I buy Peat Moss in the 3.8 cu ft bales at Lowe's when it is on sale. I dump in on top of the soil 6" deep then I till it into the soil. Then I put it in the raised beds it is 50/50 peat moss and soil. It works great and does not cost much.

User avatar
floridahillnursery
Cool Member
Posts: 93
Joined: Mon Jan 09, 2012 12:44 pm
Location: Orlando Florida

Hello, Mushroom compost and peat moss blend. If there is a mushroom factory in your area they unload the compost by the tonn and its very cheap. :D

User avatar
LA47
Green Thumb
Posts: 404
Joined: Sun Oct 14, 2012 3:55 pm
Location: Idaho

We are putting in raised veggie beds next year. Getting decent topsoil is out of the question in our area. I planned mixing one third compost and well aged manure with the soil. I'm very nervous about using peatmoss as it seems to repel water yet that is what SFG recommends as 1/3 of the mix. What keeps the peatmoss from repelling the water in the raised bed?
High Altitude Gardener zone 4B or 5A

User avatar
applestar
Mod
Posts: 27736
Joined: Thu May 01, 2008 11:21 pm
Location: Zone 6, NJ (3/M)4/E ~ 10/M

I think if you add 1/3 compost, you wouldn't need peat moss.

I never buy peat moss any more. Most bagged potting soil are still made with them, so I end up with them in the compost pile and raised bed eventually, but I usually only use turned over sod (from other areas -- I only fork the ground where raised bed is to go), good soil from other areas of my poperty (usualy under the leafpile or stickpile), compost, fall leaves, grass clippings and cut weeds, sand, composted mulch, cardboard for weed suppression, small sticks and branches.

Not in that order but layered as sheet mulch/compost. Dolomitic lime, rock phosphate, and greensand. Sometimes used coffee grounds and soaked alfalfa pellets.

User avatar
Gary350
Super Green Thumb
Posts: 4905
Joined: Mon Mar 23, 2009 5:59 pm
Location: TN. 50 years of gardening experience.

Re:

In my TN garden I used peat moss only. I would buy several of the 3.8 cu ft bails every year and till them in to the garden soil. The Pepper Plants especially loved it for some reason pepper plants would get 6 tall, bell peppers were 5" diameter, sweet banana peppers were the size of real bananas. Tomatoes, squash and beans liked it too. Corn and okra did not seem to care.

I would dump peat moss 4" deep 20" wide the width of the tiller in the row I want it, then till it in. It was like a raised bed without building a raised bed with boards. It only took 10 minutes to dump peat and till. About 50% of the peat had to be replaced ever year it composts away pretty quick. One bale of peat moss per row would tripple my pepper harvest. All the greens loved it too.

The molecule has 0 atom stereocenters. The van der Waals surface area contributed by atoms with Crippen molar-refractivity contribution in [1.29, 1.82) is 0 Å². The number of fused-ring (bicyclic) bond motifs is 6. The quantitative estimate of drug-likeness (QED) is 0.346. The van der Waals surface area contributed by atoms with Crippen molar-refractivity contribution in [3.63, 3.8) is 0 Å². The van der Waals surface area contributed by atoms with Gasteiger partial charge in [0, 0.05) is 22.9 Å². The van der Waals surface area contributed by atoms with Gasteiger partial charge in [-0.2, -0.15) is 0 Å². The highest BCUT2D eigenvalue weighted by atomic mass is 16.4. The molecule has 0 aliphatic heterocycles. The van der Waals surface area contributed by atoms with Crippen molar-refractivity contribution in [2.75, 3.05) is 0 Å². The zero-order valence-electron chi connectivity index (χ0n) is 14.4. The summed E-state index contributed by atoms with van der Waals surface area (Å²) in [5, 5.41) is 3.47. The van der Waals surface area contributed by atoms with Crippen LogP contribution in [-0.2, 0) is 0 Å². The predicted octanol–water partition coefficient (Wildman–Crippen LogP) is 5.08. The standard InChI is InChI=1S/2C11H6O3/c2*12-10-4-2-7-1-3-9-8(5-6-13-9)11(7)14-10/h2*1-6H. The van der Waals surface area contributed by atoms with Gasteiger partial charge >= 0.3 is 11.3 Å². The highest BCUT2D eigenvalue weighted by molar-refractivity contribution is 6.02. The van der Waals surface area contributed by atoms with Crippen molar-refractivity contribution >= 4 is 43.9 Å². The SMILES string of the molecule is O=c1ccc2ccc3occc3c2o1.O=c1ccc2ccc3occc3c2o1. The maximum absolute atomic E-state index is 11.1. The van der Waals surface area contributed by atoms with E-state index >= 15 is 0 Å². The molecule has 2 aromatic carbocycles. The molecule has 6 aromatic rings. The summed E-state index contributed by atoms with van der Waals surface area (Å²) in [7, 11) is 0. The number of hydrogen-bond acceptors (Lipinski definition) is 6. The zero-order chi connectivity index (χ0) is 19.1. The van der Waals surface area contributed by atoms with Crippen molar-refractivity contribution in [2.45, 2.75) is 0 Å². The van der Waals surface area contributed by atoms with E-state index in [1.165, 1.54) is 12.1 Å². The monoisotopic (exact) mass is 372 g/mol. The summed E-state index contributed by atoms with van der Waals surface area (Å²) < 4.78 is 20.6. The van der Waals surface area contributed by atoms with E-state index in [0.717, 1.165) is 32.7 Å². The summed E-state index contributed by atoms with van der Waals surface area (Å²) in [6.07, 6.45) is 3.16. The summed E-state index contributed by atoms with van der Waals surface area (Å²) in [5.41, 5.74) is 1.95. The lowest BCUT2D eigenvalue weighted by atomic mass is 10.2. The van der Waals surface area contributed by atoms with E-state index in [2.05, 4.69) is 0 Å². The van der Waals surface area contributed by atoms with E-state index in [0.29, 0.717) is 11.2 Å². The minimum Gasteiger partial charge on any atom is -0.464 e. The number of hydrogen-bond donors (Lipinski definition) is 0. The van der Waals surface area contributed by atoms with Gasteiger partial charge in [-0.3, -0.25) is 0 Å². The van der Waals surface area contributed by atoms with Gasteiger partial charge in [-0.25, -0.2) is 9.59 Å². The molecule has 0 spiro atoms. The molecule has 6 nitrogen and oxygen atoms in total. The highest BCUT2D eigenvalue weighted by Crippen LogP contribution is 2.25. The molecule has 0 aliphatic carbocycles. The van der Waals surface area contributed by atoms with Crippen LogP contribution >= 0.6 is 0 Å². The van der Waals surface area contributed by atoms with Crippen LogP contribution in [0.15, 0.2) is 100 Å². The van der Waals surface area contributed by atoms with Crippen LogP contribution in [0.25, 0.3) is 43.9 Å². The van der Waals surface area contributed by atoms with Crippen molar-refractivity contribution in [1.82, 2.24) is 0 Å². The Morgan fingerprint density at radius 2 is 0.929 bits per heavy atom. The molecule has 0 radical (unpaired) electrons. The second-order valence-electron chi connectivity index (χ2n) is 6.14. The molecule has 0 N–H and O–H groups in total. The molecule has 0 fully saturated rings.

I made 3 lbs of red chili powder one year ground up dried chilis in the kitchen blender.

I could never make enough compost to do what I needed, peat moss was the cheapest alternative.

imafan26
Mod
Posts: 11261
Joined: Tue Jan 01, 2013 1:32 pm
Location: hawaii, zone 12a 587 ft elev.

Re: Soil Mixture For Raised Vegetable Garden Bed

Peat moss I think has a pH around 5.5. It provides good root support and peppers and most plants like a slightly acidic soil. It does not provide much in the way of nutrients so I suspect you also fed them very well.

Peat moss is a natural product but it is being mined faster than it is being made. I'd use more of it in my garden, but I can't afford it. So, instead I use compost and I will dump out the peat lite from my potted plants into the garden as well so it does get a little bit of peat moss.
Happy gardening in Hawaii. Gardens are where people grow.

jon052101
Newly Registered
Posts: 1
Joined: Sat Apr 27, 2013 1:27 pm

Re: Soil Mixture For Raised Vegetable Garden Bed

hi, if i mix .75 cu ft of composted manure and .75 cu ft of topsoil, is it the same as 50/50? thanks

User avatar
ElizabethB
Super Green Thumb
Posts: 2109
Joined: Sat Nov 24, 2012 5:53 am
Location: Lafayette, LA

Re: Soil Mixture For Raised Vegetable Garden Bed

My 2 cents

Option 1 - purchase bulk soil
advantage - less expensive
disadvantage - weeds and soil quality - have to do a soil test

Option 2 - bagged soil
Advantage - easy to handle
disadvantage - expensive

Option 3 - 1/3 compost, 1/3 course horticultural vemiculite, 1/3 peat moss.
Advantage - virtually weed free except for weed seeds that birds drop, no more expensive than bulk soil if you shop around for your products and have your own compost
disadvantage - you have to mix it

SOOO lots of options.

Good luck
Elizabeth - or Your Majesty

Living and growing in Lafayette, La.

When weeding, the best way to make sure you are removing a weed and not a valuable plant is to pull on it. If it comes out of the ground easily, it is a valuable plant. ~Author Unknown

imafan26
Mod
Posts: 11261
Joined: Tue Jan 01, 2013 1:32 pm
Location: hawaii, zone 12a 587 ft elev.

Re: Soil Mixture For Raised Vegetable Garden Bed

jon, manures are added to the garden bed to provide nutrients. Because fresh manures can contain weed seeds and pathogens, it is safer to add the manure to the compost pile instead or to add manures in the fall (where there is snow) so it will have plenty of time to mature before spring planting.

Manures vary in their NPK value and in general most of the numbers will be under 5. Not all of the nitrogen is available immediately as it has to be mineralized by soil bacteria before it can be taken up by the plants. Manures can also be very high in salt. Rain and maturation of the composted manure lessens the impact of the salt. However, composted manure may actually be very high in salts because most of the moisture has been lost in the composting process, thereby concentrating the salts.